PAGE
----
The Chopin Études are a marvellous opportunity for pianists to demonstrate their dexterity and musical intelligence, and these masterpieces can be played in so many valid ways. Lhévinne set down glowing readings of four of these works (would that we had them all!) on June 10, 1935: Op.10 No.11 and Op.25 Nos.6, 10, & 11. In works where many pianists try to dazzle with brute force and extreme speed, Lhévinne holds the listener’s rapt attention with his incredible clarity and beauty of sound in every note: with exquisite colours, mindfully crafted phrasing, elegant craftsmanship, clarity of texture, and inspired musicality, his virtuosity fully at the service of the music. The Winter Wind Étude (the last in this selection) impresses not through pacing and power, but with his intelligent use of dynamics, nuance, and voicing.
Like many artists of his generation, Lhévinne made some radio broadcasts, but unfortunately the bulk of those that survive feature the same short works he also recorded for RCA; some of these, however, reveal some more expansive playing than his already exceptional discs, like this November 3, 1935 Magic Key program performance of Chopin’s Heroic Polonaise in A-Flat Major Op.53.
After a charmingly old-fashioned spoken introduction by the announcer, Lhévinne gives a marvellous traversal of this Chopin favourite that is a bit wilder than his justly acclaimed 1936 studio effort, with a pronounced rhythmic bite, beautifully voiced chords, incredible octaves (he was famous for them, and no wonder!), and a gorgeous sonority throughout; the latter should be considered key component of technique, as there’s no point in playing fast if the sound isn’t refined. With Lhévinne, we get beauty of sound and so much more, in abundance, and thus Chopin’s legendary Polonaise — as did the Études above — thrills the listener with its combination of noble poise and power.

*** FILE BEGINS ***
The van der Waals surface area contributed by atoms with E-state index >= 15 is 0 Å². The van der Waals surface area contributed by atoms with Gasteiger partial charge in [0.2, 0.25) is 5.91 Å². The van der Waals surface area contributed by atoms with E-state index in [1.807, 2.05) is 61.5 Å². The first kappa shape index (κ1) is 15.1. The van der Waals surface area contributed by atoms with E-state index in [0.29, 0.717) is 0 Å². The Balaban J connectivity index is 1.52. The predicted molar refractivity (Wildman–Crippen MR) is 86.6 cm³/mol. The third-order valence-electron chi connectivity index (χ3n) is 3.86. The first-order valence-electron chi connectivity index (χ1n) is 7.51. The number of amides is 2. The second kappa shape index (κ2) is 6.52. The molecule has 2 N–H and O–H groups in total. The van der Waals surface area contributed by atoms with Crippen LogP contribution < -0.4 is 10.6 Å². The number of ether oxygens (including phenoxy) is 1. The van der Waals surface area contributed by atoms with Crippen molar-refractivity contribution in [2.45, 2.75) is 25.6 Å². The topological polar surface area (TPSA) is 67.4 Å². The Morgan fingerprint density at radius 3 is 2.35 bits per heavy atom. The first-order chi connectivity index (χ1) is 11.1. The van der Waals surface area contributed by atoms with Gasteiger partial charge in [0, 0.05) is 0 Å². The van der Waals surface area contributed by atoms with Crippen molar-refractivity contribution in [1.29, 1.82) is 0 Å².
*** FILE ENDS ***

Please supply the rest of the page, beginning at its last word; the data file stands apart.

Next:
It is surely inconceivable to music lovers today that a pianist of Lhévinne’s stature should have only recorded enough to fit on a single CD — and no large-scale works among them! — but that has sadly been the case with many legendary musicians. Fortunately, we live in an age with easier access than ever to historical recordings so we can experience these great performers’ artistry many decades after they died.
Even more amazing is that previously unobtainable and unknown performances by such artists continue to be discovered: very recently, the Marston Records label put together a set of the complete known Josef Lhévinne recordings that includes not just his celebrated studio discs with some familiar broadcasts but also some never-before-heard performances by the artist that had been completely unknown to even the most connected private collectors, among them a Tchaikovsky Concerto and Brahms Quartet — click here to investigate.
While we can now expand our perspective of Lhévinne’s artistry through these new discoveries, for all intents and purposes his posthumous reputation has been founded upon a precious few studio recordings that have mesmerized listeners for generations. We will always wish that the greats had recorded more but being able to enjoy anything at all from artists of yesteryear is a gift to be appreciated.